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Before You Sail Off: Independent vs Cruise Line Insurance for Protecting Your Trip

June 18, 2019
3 mins
A woman in a flowing yellow dress walks down a marketplace with rugs hanging

Booking a cruise comes with a few crucial decisions. How long you want to be at sea, which ports you'd like to visit, whether you'd like an adventure-filled experience or you simply want to relax in the sun; these are a few of the choices you'll make as you design your trip.

While it's not as exciting to work through decisions about insuring your cruise experience, it's just as important to the overall quality of your excursion. The cruise line offers travel insurance and it may seem like purchasing coverage through them is the easiest way to check this item off your vacation to-do list.  But it's a good idea to shop around and compare rates and options for independent travel insurance as well before you commit.

Understand what's included

Be sure to read the fine print carefully before making your final decision. In many cases, trip insurance offered by a cruise line is actually a cancellation waiver. These provide an advantage to the cruise line by restricting trip cancellation reasons to those specifically covered. With independent travel insurance, you have a much broader range of reasons eligible for trip cancellation coverage.

Cruise line insurance plans usually don't offer coverage for other vacation-related expenses such as airfare, hotel stays before and after your trip, and other expenses you may have booked and paid for ahead of time. The money you spent on advanced bookings for excursions or tours at any of the cruise destinations is also not covered by the cruise line's travel insurance if you did not book them through the cruise line.

With independent travel insurance, you are covered for all your out-of-pocket expenses associated with your trip; not just the cruise.

How cruise lines pay claims

With independent travel insurance, you'll be reimbursed for covered expenses with the currency you paid. Cruise lines offer vouchers for partial credits with an expiration date that typically extends out only one year. If you have to cancel your cruise at the last minute because of a serious illness or family emergency, you may not want to have a deadline imposed about when you can rebook your trip. If you are reimbursed through independent travel insurance, you can rebook when you are ready or just keep your vacation fund intact for a future trip.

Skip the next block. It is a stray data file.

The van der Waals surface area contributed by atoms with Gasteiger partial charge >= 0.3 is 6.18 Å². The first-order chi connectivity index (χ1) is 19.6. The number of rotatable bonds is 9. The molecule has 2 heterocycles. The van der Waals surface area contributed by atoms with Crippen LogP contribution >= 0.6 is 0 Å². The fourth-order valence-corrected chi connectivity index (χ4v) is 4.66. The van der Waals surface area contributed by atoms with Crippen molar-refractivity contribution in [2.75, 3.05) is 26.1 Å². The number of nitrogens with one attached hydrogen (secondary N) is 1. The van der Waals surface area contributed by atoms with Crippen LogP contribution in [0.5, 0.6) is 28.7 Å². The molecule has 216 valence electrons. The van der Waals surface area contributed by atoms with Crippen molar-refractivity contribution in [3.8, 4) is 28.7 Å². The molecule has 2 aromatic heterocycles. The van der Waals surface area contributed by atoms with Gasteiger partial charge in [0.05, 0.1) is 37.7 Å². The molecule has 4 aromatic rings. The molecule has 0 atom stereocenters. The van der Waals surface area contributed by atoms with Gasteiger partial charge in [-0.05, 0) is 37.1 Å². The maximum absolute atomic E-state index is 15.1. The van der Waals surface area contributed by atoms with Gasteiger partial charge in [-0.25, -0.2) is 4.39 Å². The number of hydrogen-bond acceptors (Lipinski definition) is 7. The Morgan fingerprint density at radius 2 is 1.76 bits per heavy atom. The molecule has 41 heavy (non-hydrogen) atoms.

Medical coverage

If you have a preexisting medical condition, it's important for you to be aware that cruise line travel insurance plans exclude coverage related to that condition. With independent travel insurance, so long as your medical condition is stable for a certain amount of time before you leave for your trip, you have a much better chance of being covered if you have medical needs related to a preexisting condition.

Coverage limits with a cruise line's travel insurance plan are typically much lower than through an independent travel insurance plan with emergency medical coverage. If the medical staff aboard the ship can't treat your condition, they may ask you to leave the ship at your own cost. This could be expensive without help from a  travel insurance policy to help cover the costs.

As you work through the pros and cons of each type of travel insurance, remember that cruise lines are in the vacation business, not the insurance business. They typically outsource claims administration, making your job as the insured party more difficult.

Be sure to compare travel insurance rates to make sure you get the most insurance coverage for your money.


The RATESDOTCA editorial team are experienced writers focused on sharing stories and bringing you the latest news in insurance and personal finance. Our goal is to provide Canadians with the information and resources they need to make better insurance and financial decisions.

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